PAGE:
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Gay News Sponsor Windy City Times 2023-02-22



VIEWS End of gender or start of community: Thoughts on MichFest
by Kate Sosin, Windy City Times

This article shared 4852 times since Wed Aug 7, 2013
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My life changed eight years ago when a friend, moving home to Pakistan, gifted me their copy of Read My Lips: Sexual Subversion and the End of Gender by Riki Wilchins.

"I have begun speaking simply of gender as a name for that system that punishes bodies for how they look, who they love, or how they feel—for the size or color or shape of their skin," Wilchins wrote. "I do this not to collapse our differences, but to emphasize our connections."

It was the first time I truly understood gender and the first time I understood why lesbian, gay, bisexual, transgender and queer people share one acronym.

Gender was a rule set that historically kept women from voting, that forced men into stoicism, that branded gay people as perverts and that placed the bodies of transgender people under scrutiny.

Wilchins' book was also the first I learned of Michigan Womyn's Music Festival and the ban on transgender women, because Wilchins was instrumental in fighting the ban early on.

Over the last several months, Windy City Times has highlighted voices on both sides of the MichFest debate.

In LGBT media especially, however, we understand that there are times when two sides of a debate are not equal. The concept of balanced LGBT news is predicated on the belief that being LGBT is fine. The voices of vehemently anti-gay activists are not usually necessary to our stories, nor are they healing for a community historically under attack. This is the value of Windy City Times. It is not just that we tell local LGBT stories not available elsewhere. It is also that one needs not wade through abuse to get the news.

But the arguments published against transfeminine inclusion at MichFest do little to heal, enlighten or move the conversation forward.

It is unacceptable and counterintuitive to argue against the inclusion of transgender women in women's spaces. It is not simply that most transgender women intimately understand gender-based discrimination and violence or that socialization is far more complex than childhood teaching. As LGBT people, we have raged for the right to self-determine and for those identities to be seen and respected. We know that no one has the authority to tell us how our bodies should look or behave or tell us who our families are. We look past the simple facts of birth and societal rules in pursuit of something more complicated, courageous and honest.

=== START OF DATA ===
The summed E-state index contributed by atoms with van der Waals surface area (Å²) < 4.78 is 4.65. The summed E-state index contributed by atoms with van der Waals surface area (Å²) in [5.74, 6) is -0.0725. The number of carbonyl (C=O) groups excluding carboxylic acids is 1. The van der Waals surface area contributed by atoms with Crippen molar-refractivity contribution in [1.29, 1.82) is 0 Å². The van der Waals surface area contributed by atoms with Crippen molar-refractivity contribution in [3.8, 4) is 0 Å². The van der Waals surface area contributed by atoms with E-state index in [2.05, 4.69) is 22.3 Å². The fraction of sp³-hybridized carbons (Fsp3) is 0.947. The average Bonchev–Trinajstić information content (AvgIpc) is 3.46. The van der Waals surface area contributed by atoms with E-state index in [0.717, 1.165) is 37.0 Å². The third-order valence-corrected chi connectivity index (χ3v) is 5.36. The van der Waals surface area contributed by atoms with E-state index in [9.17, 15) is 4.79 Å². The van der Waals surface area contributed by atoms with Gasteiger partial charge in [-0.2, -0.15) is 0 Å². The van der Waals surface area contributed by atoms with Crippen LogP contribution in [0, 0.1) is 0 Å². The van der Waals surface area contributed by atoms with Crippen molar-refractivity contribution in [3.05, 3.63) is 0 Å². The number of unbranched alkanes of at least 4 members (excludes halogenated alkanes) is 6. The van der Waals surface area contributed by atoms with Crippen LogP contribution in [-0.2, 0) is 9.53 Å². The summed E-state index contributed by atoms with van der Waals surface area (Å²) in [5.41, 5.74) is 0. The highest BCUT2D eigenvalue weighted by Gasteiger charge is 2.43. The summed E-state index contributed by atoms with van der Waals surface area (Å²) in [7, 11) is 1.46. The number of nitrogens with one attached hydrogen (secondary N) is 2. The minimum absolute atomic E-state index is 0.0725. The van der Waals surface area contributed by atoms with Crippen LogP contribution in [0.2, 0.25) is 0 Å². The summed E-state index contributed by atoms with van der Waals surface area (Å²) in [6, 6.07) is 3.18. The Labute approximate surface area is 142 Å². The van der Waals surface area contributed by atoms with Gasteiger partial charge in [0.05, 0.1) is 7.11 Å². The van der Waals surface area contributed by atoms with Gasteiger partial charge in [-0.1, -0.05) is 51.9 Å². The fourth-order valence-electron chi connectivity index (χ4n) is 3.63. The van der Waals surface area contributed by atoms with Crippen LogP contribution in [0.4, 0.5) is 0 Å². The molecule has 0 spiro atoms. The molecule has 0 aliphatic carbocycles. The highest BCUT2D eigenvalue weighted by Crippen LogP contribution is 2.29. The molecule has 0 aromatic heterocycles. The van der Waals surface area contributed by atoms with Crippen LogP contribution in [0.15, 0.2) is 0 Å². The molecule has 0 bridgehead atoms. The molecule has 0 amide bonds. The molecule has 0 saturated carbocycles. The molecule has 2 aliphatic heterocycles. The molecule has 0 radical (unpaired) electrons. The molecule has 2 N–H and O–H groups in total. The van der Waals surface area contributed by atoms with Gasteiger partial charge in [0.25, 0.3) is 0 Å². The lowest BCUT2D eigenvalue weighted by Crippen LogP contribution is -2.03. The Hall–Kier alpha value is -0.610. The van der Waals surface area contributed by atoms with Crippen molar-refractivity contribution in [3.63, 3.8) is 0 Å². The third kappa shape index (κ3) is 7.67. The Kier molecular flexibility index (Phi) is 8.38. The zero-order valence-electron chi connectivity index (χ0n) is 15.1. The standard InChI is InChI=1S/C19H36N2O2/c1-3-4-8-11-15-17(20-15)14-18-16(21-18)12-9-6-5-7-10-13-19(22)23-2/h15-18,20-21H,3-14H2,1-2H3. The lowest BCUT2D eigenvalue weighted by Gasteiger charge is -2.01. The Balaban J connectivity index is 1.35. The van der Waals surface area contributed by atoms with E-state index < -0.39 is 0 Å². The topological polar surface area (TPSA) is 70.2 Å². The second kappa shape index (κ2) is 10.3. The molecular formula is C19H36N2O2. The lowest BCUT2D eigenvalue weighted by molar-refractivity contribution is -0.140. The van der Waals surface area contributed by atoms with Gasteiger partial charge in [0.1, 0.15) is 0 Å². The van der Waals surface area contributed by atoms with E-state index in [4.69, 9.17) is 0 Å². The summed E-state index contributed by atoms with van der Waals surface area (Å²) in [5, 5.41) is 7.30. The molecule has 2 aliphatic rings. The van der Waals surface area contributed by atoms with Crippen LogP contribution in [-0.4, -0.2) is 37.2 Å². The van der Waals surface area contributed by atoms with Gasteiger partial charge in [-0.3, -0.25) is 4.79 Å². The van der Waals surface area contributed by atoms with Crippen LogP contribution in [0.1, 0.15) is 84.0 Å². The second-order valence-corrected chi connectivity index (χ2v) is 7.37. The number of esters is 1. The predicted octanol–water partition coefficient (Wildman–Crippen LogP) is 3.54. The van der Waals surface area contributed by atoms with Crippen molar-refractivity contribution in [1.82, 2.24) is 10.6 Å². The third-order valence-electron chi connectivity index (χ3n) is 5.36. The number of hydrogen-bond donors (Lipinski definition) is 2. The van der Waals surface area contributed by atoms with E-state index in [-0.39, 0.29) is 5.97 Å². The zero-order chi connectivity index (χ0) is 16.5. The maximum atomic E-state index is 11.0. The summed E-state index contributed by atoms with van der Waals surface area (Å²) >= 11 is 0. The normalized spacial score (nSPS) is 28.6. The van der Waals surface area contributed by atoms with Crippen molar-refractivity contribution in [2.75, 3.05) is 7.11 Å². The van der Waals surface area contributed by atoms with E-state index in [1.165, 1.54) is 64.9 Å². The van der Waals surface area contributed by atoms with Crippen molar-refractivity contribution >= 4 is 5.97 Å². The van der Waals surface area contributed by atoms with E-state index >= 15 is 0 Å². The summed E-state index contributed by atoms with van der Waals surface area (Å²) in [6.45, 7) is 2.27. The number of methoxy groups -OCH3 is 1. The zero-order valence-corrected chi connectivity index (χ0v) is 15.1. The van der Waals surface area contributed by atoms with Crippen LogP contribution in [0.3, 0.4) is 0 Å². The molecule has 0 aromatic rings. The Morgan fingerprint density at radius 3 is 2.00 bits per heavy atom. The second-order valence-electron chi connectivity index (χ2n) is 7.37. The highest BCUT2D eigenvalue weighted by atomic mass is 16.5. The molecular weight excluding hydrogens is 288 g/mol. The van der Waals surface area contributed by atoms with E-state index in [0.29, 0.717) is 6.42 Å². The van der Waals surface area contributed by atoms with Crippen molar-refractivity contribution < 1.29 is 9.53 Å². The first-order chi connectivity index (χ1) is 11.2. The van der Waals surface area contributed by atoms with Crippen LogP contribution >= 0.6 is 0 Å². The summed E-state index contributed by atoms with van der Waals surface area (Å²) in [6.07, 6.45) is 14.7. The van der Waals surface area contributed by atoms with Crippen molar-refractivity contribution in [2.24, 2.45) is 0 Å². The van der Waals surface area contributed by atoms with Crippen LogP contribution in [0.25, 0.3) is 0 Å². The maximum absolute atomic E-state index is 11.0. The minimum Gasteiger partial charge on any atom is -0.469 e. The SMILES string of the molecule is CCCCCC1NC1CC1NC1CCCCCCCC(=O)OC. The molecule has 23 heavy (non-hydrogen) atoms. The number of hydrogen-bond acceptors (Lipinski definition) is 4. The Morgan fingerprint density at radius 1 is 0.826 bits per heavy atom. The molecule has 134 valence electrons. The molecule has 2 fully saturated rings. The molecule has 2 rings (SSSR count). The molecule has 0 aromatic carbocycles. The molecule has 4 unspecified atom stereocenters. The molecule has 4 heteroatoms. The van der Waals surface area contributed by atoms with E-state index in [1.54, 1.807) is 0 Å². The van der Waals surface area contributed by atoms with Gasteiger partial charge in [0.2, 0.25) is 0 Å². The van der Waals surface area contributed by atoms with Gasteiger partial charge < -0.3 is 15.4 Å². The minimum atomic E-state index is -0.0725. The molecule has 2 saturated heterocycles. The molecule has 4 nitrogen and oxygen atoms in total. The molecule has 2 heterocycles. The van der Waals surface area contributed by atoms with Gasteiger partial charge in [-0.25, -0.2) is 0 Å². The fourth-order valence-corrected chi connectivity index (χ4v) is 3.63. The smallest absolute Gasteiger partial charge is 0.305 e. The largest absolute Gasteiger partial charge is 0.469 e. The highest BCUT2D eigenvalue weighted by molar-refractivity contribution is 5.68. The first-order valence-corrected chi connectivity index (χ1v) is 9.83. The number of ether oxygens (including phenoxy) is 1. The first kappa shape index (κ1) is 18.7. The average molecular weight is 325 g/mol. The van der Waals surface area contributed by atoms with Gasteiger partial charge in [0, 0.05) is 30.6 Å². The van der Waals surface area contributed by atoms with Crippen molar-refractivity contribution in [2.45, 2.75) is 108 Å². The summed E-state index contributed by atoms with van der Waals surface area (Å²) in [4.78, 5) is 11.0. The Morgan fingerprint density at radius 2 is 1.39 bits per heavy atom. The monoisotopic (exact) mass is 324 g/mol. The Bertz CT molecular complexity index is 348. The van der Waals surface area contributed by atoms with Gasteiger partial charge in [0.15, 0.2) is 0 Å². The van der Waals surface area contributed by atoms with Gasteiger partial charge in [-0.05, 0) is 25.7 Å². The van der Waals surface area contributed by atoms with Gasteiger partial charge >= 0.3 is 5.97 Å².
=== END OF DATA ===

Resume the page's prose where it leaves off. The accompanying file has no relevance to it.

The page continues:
Transgender women face hate violence, unemployment, lack of access to medical care, police misconduct, housing discrimination, family rejection and other forms of bias at astounding rates not understood by most of us.

In this context, the argument that transfeminine people have not lived enough "as female" to understand gender-based oppression is senseless. It is further unreasonable to assume that transgender people, many of whom unknowingly betrayed gender rules from infancy, did not experience the ache of growing up in a society that casts you as wrong or less than due to your gender.

What could be useful is a more complicated discussion on our myriad identities, the privileges each of us— including trans people of all identities— carry. It is helpful to hold all of us to better ways of being in community so that identity-exclusive spaces are less necessary in the future.

But as long these identity spaces exist, let them embrace shared histories of gender-based resistance. Let us push our communities to grow and affirm, rather than shrivel into old understandings of themselves.

Socialization has no end point. I was gendered female for much of my early life, but my socialization continues today. I am a white masculine presenting person. In LGBT spaces, I am constantly bombarded with the message that my voice is more valuable than that of many others around me—femme people, transgender women, people of color, to name just a few. I need to try to recognize and fight those messages off.

Gender is a set of rules, not a set of anatomy. Any associations we have that link our traumas to the bodies of other people, are our own to process. No one's body is wrong. What is wrong is a society that devalues all kinds of women and condones violence against them.

We can find common ground without erasing our varied experiences and gender identities.

Expanding our communities gives them strength and beauty. Alienating our own from them only hastens their demise, and for good reason.

Kate Sosin is associate editor of Windy City Times.

See related article, Michigan Fest Our Bodies Ourselves, by Tracy Baim, here: .

This article shared 4852 times since Wed Aug 7, 2013
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